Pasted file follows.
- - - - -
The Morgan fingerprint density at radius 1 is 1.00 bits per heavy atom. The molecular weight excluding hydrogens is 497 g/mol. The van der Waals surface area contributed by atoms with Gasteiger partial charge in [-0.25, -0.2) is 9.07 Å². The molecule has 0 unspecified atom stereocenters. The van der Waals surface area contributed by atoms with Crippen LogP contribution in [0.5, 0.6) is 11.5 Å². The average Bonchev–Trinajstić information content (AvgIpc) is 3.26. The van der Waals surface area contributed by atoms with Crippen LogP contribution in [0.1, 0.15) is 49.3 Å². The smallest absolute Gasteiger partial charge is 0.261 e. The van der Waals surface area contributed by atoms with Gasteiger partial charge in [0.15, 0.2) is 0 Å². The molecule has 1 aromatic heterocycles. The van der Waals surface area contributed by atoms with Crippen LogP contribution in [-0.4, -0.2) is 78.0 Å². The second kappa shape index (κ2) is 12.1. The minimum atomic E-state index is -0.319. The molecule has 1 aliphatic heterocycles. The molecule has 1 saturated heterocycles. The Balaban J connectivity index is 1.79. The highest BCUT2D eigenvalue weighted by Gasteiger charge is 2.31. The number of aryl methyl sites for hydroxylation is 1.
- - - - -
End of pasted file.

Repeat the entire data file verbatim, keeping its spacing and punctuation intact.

The Morgan fingerprint density at radius 1 is 1.00 bits per heavy atom. The molecular weight excluding hydrogens is 497 g/mol. The van der Waals surface area contributed by atoms with Gasteiger partial charge in [-0.25, -0.2) is 9.07 Å². The molecule has 0 unspecified atom stereocenters. The van der Waals surface area contributed by atoms with Crippen LogP contribution in [0.5, 0.6) is 11.5 Å². The average Bonchev–Trinajstić information content (AvgIpc) is 3.26. The van der Waals surface area contributed by atoms with Crippen LogP contribution in [0.1, 0.15) is 49.3 Å². The smallest absolute Gasteiger partial charge is 0.261 e. The van der Waals surface area contributed by atoms with Gasteiger partial charge in [0.15, 0.2) is 0 Å². The molecule has 1 aromatic heterocycles. The van der Waals surface area contributed by atoms with Crippen LogP contribution in [-0.4, -0.2) is 78.0 Å². The second kappa shape index (κ2) is 12.1. The minimum atomic E-state index is -0.319. The molecule has 1 aliphatic heterocycles. The molecule has 1 saturated heterocycles. The Balaban J connectivity index is 1.79. The highest BCUT2D eigenvalue weighted by Gasteiger charge is 2.31. The number of aryl methyl sites for hydroxylation is 1.